Rain fatigue in Cowley County

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Heavy rains in Cowley County on June 6th caused flash flooding at Strother Field between Winfield and Ark City, as captured by KSOK Radio's Brett Coplen. Heavy rains in Cowley County on June 6th caused flash flooding at Strother Field between Winfield and Ark City, as captured by KSOK Radio's Brett Coplen.
Flash flooding June 6th once again endangered Alan Brooks' garden along Bliss Rd in Winfield.  He just re-seeded a large portion of the garden the day before. Flash flooding June 6th once again endangered Alan Brooks' garden along Bliss Rd in Winfield. He just re-seeded a large portion of the garden the day before.
Brooks has had to pump water out of his well to prevent it from making flooding worse for more than three weeks now. Brooks has had to pump water out of his well to prevent it from making flooding worse for more than three weeks now.
WINFIELD, Kan. (KAKE) -

“I think the biggest thing is everybody’s just tired and drained,” said Taggart Wall, Winfield City Manager, as he looked out the window at more rain coming down.

Heavy rains and flash flooding returned to Cowley County Thursday, burying Strother Field and other low areas in as much as two feet of water.  The flash floods caused more headaches in an area that was just beginning to dry out.

The county spent most of the day under a flash flood warning.  Neighborhoods in the path of flash floods are used to them.  But even there, enough is enough.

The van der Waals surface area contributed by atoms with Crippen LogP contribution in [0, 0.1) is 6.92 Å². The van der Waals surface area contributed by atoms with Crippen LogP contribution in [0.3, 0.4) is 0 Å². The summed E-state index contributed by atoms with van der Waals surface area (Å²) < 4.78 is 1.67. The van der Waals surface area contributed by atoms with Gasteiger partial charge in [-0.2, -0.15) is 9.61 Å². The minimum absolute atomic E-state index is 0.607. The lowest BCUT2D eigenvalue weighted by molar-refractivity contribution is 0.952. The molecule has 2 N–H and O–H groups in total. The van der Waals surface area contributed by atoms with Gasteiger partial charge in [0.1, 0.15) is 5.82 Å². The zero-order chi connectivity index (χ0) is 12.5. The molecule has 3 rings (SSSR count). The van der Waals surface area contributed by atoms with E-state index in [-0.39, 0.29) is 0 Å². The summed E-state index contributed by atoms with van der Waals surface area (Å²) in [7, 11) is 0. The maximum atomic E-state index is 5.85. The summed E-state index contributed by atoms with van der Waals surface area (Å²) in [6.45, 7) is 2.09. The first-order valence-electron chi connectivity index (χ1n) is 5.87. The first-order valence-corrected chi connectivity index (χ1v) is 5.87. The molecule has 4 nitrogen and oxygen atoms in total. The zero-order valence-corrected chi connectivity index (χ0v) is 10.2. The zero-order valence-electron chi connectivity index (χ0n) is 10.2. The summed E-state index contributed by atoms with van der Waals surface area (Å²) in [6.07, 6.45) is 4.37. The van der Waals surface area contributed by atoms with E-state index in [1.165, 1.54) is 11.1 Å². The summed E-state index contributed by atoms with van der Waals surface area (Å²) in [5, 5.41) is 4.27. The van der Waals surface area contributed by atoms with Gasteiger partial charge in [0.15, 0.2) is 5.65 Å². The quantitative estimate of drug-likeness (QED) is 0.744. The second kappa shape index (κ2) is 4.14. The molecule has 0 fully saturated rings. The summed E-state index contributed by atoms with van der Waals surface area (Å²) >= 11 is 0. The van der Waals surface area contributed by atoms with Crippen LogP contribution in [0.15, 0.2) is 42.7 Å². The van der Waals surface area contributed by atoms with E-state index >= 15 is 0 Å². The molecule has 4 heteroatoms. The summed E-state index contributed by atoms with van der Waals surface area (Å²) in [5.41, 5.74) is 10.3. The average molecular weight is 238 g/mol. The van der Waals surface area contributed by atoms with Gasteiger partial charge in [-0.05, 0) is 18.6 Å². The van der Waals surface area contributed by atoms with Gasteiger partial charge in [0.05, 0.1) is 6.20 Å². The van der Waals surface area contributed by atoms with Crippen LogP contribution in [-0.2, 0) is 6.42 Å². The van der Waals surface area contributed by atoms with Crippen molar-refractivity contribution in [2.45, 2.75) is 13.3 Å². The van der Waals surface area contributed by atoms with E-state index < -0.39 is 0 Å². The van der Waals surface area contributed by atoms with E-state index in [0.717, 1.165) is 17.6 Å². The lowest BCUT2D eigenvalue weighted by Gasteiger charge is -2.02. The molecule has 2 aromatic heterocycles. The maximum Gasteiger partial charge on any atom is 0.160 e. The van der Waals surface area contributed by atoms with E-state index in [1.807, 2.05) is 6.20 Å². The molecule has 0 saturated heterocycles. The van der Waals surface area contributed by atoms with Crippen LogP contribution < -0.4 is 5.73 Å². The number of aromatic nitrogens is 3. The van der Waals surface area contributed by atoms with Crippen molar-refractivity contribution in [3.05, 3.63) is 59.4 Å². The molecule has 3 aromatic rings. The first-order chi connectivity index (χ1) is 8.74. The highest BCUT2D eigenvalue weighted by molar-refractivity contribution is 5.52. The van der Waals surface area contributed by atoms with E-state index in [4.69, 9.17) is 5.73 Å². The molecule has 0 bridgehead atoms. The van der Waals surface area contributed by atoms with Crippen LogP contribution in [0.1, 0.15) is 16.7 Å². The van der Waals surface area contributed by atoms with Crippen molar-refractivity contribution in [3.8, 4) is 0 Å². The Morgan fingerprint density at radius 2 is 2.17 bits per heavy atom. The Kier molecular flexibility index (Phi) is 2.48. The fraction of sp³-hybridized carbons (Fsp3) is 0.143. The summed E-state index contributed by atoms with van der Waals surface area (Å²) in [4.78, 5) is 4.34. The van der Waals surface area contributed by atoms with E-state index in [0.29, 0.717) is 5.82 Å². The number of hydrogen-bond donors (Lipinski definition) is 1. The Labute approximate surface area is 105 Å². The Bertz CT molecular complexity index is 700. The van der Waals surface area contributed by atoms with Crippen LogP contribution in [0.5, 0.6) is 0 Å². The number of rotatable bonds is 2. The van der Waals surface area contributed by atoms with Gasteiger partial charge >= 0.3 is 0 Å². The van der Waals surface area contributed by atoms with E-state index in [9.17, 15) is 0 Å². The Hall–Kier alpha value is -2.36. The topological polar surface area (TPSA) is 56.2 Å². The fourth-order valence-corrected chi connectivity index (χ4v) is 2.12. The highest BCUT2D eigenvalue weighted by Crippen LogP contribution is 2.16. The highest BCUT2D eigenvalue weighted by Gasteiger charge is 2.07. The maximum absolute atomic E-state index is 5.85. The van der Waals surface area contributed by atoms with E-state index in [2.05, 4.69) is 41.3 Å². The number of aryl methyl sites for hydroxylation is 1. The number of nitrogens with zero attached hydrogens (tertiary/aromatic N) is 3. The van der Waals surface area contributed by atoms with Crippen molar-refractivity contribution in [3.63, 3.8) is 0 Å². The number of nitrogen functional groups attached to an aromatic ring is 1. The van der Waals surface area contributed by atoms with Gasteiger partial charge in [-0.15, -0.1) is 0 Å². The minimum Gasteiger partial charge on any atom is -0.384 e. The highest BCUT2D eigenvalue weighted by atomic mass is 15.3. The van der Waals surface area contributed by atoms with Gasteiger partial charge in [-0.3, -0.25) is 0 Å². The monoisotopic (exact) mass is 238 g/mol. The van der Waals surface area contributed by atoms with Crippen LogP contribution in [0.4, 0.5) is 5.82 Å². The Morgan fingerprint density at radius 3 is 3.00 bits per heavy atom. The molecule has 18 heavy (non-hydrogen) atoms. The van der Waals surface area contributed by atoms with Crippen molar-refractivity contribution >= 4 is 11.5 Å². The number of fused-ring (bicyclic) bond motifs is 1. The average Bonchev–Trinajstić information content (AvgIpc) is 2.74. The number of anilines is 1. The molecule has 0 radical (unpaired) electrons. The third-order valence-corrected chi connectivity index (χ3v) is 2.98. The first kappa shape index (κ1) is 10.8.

“These are the three hottest peppers in the world over here,” said Alan Brooks.

He points out three small pepper plants in the small greenhouse attached to his garage.  It’s where he starts many of the plants for his garden.  They don’t usually stay there very long, but after a month of pumping water out of the garden, he’s tired of losing plants to floodwaters.

“The squash on the other side.  I’ve still got 5000 okra and 5000 cucumbers to put back in.  It ruined all them,” he said.  “It’s trying to kill my tomatoes.”

The well he generally uses to water his plants, now needs to be pumped out to prevent worse flooding.

“It’s 24, 25 days,” Brooks says about how long the pump has been running.  “And it don’t stop.”  He looks down into the well.  “But now it’s coming back up in the well faster than it’s pumping out.”

Brooks isn’t alone.  All over town all anyone is talking about is the rain and how much they wish it would just go away.

“If they had water in the basement or whatever issue somebody’s dealing with, whether it’s just standing water in the yard, everybody is just kind of over the rain,” Wall said.

At city hall they’re tired, too.  They’re tired of watching the forecast for rain and river levels, tired of putting up barricades and warning drivers of floodwater.

“From our standpoint it’s a lot of hurry up and respond. Particularly on rain,” Wall said.

Some are so tired, they’re about ready to just give up and let the rain win this year.

“Tiring. But yeah, I’m not going to do it again. I’m going to do it just one more time. Then I won’t do it again,” Brooks says about re-planting his garden for a third time.  “I’ve got too many other things to do.”

Meanwhile, many in Cowley County are also worried about what the ripple effect will be in town and on the county’s economy in general as agricultural losses lead to people not spending money at local businesses.  That’s an effect we may not know about for a few months yet.